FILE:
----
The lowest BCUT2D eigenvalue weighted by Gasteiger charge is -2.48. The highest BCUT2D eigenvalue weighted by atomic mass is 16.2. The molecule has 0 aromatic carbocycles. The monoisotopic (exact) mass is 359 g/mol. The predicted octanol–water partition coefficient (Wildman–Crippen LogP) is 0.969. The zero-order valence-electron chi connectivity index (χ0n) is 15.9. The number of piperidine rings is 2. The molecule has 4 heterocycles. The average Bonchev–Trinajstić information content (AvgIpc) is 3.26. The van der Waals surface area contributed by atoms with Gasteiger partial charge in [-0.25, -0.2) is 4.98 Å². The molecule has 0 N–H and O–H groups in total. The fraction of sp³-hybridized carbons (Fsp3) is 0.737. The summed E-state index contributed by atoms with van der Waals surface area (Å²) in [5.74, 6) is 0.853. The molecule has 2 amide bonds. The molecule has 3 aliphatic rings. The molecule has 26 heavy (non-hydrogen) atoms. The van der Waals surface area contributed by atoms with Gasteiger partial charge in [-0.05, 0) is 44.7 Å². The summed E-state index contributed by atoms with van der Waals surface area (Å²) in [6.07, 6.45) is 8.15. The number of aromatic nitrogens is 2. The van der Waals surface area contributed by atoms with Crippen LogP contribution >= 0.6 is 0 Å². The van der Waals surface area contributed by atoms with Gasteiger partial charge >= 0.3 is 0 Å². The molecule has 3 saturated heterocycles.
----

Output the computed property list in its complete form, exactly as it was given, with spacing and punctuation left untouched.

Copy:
The lowest BCUT2D eigenvalue weighted by Gasteiger charge is -2.48. The highest BCUT2D eigenvalue weighted by atomic mass is 16.2. The molecule has 0 aromatic carbocycles. The monoisotopic (exact) mass is 359 g/mol. The predicted octanol–water partition coefficient (Wildman–Crippen LogP) is 0.969. The zero-order valence-electron chi connectivity index (χ0n) is 15.9. The number of piperidine rings is 2. The molecule has 4 heterocycles. The average Bonchev–Trinajstić information content (AvgIpc) is 3.26. The van der Waals surface area contributed by atoms with Gasteiger partial charge in [-0.25, -0.2) is 4.98 Å². The molecule has 0 N–H and O–H groups in total. The fraction of sp³-hybridized carbons (Fsp3) is 0.737. The summed E-state index contributed by atoms with van der Waals surface area (Å²) in [5.74, 6) is 0.853. The molecule has 2 amide bonds. The molecule has 3 aliphatic rings. The molecule has 26 heavy (non-hydrogen) atoms. The van der Waals surface area contributed by atoms with Gasteiger partial charge in [-0.05, 0) is 44.7 Å². The summed E-state index contributed by atoms with van der Waals surface area (Å²) in [6.07, 6.45) is 8.15. The number of aromatic nitrogens is 2. The van der Waals surface area contributed by atoms with Crippen LogP contribution >= 0.6 is 0 Å². The van der Waals surface area contributed by atoms with Gasteiger partial charge >= 0.3 is 0 Å². The molecule has 3 saturated heterocycles.